I don’t know if the legal pundits on Twitter have been intentionally overhyping this pipe dream for attention, or if they’ve just gotten caught up in the internet hype surrounding it. But when the courts agree with your every factual point and then tell you that the law and the constitution simply don’t read the way you think they do, that’s the worst kind of loss. The positive spin about this ruling is absurd.

Meanwhile back in the real world, we’re a few months away from a federal court criminally convicting Donald Trump for an insurrection and sentencing him to prison. If you’re looking for a victory from the courts regarding Trump trying to overthrow the government, with a devastating impact on Trump’s political viability, there it is – in plain sight.

But political Twitter is all about ignoring what’s obvious and really going on, and instead trying to look smart and clever by hyping some other thing that isn’t really a thing. So it isn’t surprising that the “14th Amendment” pipe dream is still alive and well on here in spite of losing in both states where the hypers insisted it would win. This was never a reality based movement, it was only about getting to feel clever and smart and righteous. So I guess it doesn’t matter that this movement is now losing badly in real world courts. None of this “Trump is magically disqualified” internet chanting was ever connected to reality.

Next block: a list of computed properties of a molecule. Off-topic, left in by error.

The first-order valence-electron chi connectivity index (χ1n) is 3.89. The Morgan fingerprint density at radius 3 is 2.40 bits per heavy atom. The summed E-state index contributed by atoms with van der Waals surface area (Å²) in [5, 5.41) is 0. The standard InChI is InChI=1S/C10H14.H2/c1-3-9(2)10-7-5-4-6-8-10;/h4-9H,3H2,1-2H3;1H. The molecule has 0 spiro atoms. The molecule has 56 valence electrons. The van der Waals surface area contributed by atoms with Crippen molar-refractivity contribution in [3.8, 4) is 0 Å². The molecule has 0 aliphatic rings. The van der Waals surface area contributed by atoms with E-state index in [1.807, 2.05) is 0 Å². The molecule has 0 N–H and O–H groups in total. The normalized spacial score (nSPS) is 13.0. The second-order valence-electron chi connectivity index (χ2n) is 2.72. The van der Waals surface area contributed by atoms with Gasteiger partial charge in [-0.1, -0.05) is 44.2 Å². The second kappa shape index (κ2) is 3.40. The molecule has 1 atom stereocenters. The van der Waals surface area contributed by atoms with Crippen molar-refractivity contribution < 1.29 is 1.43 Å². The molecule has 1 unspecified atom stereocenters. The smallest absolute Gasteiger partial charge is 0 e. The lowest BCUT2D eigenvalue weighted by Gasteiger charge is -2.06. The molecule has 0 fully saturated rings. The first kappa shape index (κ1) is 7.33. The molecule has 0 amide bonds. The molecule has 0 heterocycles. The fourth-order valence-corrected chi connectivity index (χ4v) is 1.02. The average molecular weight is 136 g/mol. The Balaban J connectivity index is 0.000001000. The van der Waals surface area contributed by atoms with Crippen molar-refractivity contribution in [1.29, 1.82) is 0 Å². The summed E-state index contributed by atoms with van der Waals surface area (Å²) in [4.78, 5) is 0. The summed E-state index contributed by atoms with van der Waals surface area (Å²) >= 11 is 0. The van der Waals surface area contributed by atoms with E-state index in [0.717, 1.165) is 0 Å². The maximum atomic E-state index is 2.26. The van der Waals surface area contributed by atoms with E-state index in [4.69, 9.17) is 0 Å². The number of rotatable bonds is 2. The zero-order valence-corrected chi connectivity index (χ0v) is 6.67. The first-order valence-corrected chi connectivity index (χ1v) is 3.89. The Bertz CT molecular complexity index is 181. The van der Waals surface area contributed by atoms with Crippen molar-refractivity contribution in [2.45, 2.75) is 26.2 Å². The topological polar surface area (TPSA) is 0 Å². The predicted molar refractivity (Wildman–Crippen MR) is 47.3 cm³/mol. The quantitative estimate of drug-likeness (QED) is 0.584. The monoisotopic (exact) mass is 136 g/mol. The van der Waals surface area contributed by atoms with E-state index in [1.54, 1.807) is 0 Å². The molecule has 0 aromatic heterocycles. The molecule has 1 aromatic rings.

It’s just so obvious that the real impact on Trump and 2024 will come from his criminal trials. But it’s hard for Twitter pundits to look smart and clever by talking about the obvious thing that everyone already knows about. So the pipe dream hype about the 14th Amendment, and whatever pipe dream the Twitter pundits come up with next in order to look clever, will continue unabated.

I know that even if the folks who bought into the “Trump is magically disqualified” are now ready to admit defeat, they’re just going to shift to angry “why do we even have a constitution if we can’t use it” ranting. But that’s not what happened here. They allowed a bunch of Twitter pundits to convince them that something was going to magically happen if they believed in it hard enough, while ignoring the fact that the courts simply don’t interpret the 14th Amendment that way.